Where Will Top Free Agents Land? The Votes Are In: 20 League Execs Predict Landing Spots

As we head down the stretch to a possible lockout on Dec 1st, teams are still jockeying for position to sign the top free agents. A new ESPN poll of 20 League executives and MLB insiders has handicapped this horse race, and their results have shown some heavy favorites to land the top studs: 

Carlos Correa: 

Detroit Tigers were the clear choice here from the expert observers, with 10 votes, compared to 6 votes for runner-up Texas Rangers. The average contract they predicted for Correa was 10 years, $304M.

Corey Seager:

This was an even bigger landslide, with the decision going to the New York Yankees, at 12 votes, while the Tigers finished 2nd with 4 votes. Sorry Dodgers fans, only two of these expert observers picked Seager re-signing in LA.

"The Yankees need Seager," said one of the voters. "They can't add another right-handed bat when a lefty-hitting shortstop is staring at them. It makes too much sense. And we know he can handle the spotlight after playing in Los Angeles."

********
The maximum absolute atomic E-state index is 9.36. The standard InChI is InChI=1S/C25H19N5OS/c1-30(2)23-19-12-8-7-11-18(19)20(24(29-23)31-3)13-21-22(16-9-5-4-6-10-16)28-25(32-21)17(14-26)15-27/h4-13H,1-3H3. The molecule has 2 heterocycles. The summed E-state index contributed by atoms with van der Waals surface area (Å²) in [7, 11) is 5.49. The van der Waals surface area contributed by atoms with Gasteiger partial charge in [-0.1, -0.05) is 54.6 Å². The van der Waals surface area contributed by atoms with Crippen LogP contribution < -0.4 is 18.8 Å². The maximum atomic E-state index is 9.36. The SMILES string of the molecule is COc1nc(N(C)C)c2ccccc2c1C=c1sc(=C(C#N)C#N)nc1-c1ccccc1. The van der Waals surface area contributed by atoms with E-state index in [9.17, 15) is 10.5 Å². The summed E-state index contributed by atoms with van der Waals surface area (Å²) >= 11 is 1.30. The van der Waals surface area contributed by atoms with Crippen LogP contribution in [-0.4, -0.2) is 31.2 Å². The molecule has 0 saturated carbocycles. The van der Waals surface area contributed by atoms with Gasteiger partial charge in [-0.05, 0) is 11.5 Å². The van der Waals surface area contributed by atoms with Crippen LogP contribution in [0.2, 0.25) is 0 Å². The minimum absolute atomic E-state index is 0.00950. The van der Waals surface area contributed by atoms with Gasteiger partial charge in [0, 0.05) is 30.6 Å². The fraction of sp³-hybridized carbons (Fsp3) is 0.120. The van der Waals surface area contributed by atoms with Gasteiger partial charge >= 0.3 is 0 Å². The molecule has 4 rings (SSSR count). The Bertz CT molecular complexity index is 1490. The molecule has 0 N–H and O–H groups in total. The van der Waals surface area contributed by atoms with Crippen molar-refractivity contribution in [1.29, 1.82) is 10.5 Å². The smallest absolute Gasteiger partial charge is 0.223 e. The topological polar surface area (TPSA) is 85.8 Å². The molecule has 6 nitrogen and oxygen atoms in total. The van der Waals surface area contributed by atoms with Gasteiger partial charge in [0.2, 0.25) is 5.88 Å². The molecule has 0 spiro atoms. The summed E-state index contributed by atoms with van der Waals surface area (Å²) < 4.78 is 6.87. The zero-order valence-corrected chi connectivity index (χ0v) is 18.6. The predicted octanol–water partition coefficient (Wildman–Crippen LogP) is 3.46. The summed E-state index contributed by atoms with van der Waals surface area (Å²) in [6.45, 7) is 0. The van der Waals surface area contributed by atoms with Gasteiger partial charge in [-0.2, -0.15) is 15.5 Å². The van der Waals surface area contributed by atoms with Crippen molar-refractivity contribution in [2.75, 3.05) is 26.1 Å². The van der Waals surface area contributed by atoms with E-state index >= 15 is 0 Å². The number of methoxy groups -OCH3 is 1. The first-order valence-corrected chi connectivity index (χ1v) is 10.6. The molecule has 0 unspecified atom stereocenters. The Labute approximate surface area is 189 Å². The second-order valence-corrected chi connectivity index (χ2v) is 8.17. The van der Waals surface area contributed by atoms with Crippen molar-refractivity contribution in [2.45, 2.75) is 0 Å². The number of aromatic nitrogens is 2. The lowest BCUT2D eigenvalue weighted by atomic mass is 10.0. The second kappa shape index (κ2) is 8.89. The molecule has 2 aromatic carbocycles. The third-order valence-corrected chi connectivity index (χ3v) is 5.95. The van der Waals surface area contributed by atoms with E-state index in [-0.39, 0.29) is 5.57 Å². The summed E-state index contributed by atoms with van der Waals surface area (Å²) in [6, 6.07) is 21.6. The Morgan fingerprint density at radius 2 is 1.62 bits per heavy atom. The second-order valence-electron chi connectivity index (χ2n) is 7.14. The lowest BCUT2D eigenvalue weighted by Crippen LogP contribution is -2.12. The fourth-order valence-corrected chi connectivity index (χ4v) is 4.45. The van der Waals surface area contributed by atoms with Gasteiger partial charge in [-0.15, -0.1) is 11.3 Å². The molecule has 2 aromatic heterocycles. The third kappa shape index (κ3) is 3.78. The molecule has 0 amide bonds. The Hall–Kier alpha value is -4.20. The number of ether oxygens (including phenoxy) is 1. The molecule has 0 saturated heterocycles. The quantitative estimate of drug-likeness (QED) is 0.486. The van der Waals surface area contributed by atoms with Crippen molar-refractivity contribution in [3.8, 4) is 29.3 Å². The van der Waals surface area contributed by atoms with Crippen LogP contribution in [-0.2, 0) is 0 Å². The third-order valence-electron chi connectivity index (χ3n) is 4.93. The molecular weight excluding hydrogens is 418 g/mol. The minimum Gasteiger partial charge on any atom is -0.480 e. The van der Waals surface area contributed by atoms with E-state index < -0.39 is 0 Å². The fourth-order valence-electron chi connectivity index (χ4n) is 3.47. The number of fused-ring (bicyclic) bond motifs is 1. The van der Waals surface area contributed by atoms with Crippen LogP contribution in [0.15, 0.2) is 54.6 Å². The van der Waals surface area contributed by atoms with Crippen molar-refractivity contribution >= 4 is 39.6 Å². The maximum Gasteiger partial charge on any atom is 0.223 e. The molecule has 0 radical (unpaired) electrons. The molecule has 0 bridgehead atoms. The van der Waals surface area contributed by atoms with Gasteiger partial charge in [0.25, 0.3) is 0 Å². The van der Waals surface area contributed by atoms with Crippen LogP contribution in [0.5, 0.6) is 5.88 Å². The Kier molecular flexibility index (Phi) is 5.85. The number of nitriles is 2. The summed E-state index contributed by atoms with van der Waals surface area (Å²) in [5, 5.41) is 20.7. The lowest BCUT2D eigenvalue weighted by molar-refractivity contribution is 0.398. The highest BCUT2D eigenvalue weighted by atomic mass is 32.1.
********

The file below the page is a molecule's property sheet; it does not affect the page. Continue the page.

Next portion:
Javy Baez:

This one was also a runaway horserace, with the New York Mets expected to re-sign Baez, with 10 votes picking them, while no other team had more than 3. The infamous "thumbs down" incident is apparently long forgotten—at least for the front office, if this pick is correct. 

Marcus Semien:

Voters had a bit of a tougher time deciphering where the MVP Finalist in two of the last three years would end up. The Seattle Mariners took up top spot here, with 8 votes, while the Tigers drew 5, the Rangers 4, and incumbent Toronto Blue Jays 3. 

If Semien does land in Seattle however, he would likely be asked to play 2nd base again, as they seem pretty set with J.P. Crawford as their starter there. 

The 20 team executives and MLB insiders polled by ESPN were from across both leagues, and voters were assured anonymity.  

Some of these things could play out within the next week, before the collective bargaining agreement expires, and MLB is expected to institute a lockout, and a freeze on player signings and trades. 

Photo Credit: Brett Davis-USA TODAY Sports